How to Value a Restaurant

Written by Aine Hendron


Almost every restaurant owner should have some understanding of what their business is worth for a variety of reasons. 

In this article, we show you how to accurately value your restaurant and explain why it matters.

Why Value Your Restaurant?

Although not the most pressing issue restaurant owners worry about, valuing your restaurant is important and you should always aim to have a close estimate figure.

There are several important reasons you might need to have a valuation done, including:

  • Selling your business
  • Seeking investors/additional financing
  • Divorce or estate proceedings
  • Preparing updated/corrected tax returns [1]

If you’re preparing to sell your restaurant, you’ll want to prepare a figure which is fair for both yourself, the seller, and the buyer. Having a current valuation is an essential starting point.

If you aren’t planning to sell, you might want to have a valuation done so you know whether or not you’re overpaying your business taxes.

You may be expanding your restaurant to new locations and are seeking investment or additional financing to move forward. If you’re unable to accurately value your restaurant, it may prove difficult to get the financial backing you need.

A business valuation is needed for both divorce proceedings and estate proceedings. It’s far better to have a valuation prepared, rather than wait until it is absolutely necessary, and can have the pressure of completing a valuation add stress to an already difficult period.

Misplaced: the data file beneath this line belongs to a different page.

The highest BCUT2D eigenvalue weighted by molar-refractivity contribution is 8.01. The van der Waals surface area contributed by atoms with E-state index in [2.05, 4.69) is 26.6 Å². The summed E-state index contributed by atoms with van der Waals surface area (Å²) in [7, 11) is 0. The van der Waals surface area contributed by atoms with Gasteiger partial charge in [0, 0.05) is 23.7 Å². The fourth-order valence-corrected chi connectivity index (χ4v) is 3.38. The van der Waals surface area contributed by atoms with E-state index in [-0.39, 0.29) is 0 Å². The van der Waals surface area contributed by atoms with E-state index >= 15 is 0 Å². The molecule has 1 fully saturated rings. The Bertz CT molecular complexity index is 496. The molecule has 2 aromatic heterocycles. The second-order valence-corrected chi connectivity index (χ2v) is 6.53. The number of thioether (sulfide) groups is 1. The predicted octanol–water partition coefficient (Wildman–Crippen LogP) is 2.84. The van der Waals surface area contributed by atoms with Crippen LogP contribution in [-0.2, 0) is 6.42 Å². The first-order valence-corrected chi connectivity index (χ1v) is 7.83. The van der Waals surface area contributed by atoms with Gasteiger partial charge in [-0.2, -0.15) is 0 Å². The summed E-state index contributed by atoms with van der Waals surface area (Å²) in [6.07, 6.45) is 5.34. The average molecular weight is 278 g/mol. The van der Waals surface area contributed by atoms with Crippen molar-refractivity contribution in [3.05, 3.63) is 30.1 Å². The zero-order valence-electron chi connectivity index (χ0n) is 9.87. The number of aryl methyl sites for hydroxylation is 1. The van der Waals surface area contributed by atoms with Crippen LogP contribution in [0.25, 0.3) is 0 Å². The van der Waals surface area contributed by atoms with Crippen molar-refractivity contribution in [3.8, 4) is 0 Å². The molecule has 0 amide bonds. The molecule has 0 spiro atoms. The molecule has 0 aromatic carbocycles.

Profit and Value

High profit alone doesn’t mean your business is valuable. Value includes both your tangible and intangible assets, which could include things like:

  • Fixtures, equipment, and furnishings
  • Whether you own the building/land or lease
  • How long you’ve operated the restaurant
  • Whether or not you have a large base of loyal customers
  • The condition of your premises, and other buildings in the area
  • Location; whether you trade in a prime location [2]

You’ll also need to think about the condition of your fixtures and equipment, including the furnishings. Are your tables and chairs in good condition, or are they battered from years of use? Does the kitchen equipment work consistently and well? What kind of maintenance programs do you have in place for your refrigerators and freezers?

You’ll also want to be sure that you’re keeping the building in good repair, including the plumbing, electrical, and HVAC systems (heating, ventilation, and air conditioning). 

You could be earning more profits than you’ve ever dreamed of, but if your building is run down, your equipment is old and doesn’t work properly, or you’re barely getting customers in the door, your business may not be as valuable as you hope.

As a restaurant owner, it’s important for you to understand valuation methods so you can properly value your business.

Valuation Methods

There are many ways of valuing a restaurant [3], and you’ll need to determine which method is best for yours. We list a few of the most common restaurant valuation methods below.

Income Valuation

The income valuation method looks solely at how much income your restaurant generates on an annual basis. If your restaurant’s income has fluctuated wildly over the past several years, this may not be the right method for you to use.

Generally, you’ll want to sell your restaurant for 25-40 percent of your annual income [4], but relying on percentages alone isn’t always reliable since there are a number of factors that influence a valuation.

This valuation method should probably be used in combination with one of the other methods highlighted below for a more comprehensive valuation of your restaurant.

Market Valuation

This valuation method is typically used when you’re ready to think about selling a restaurant.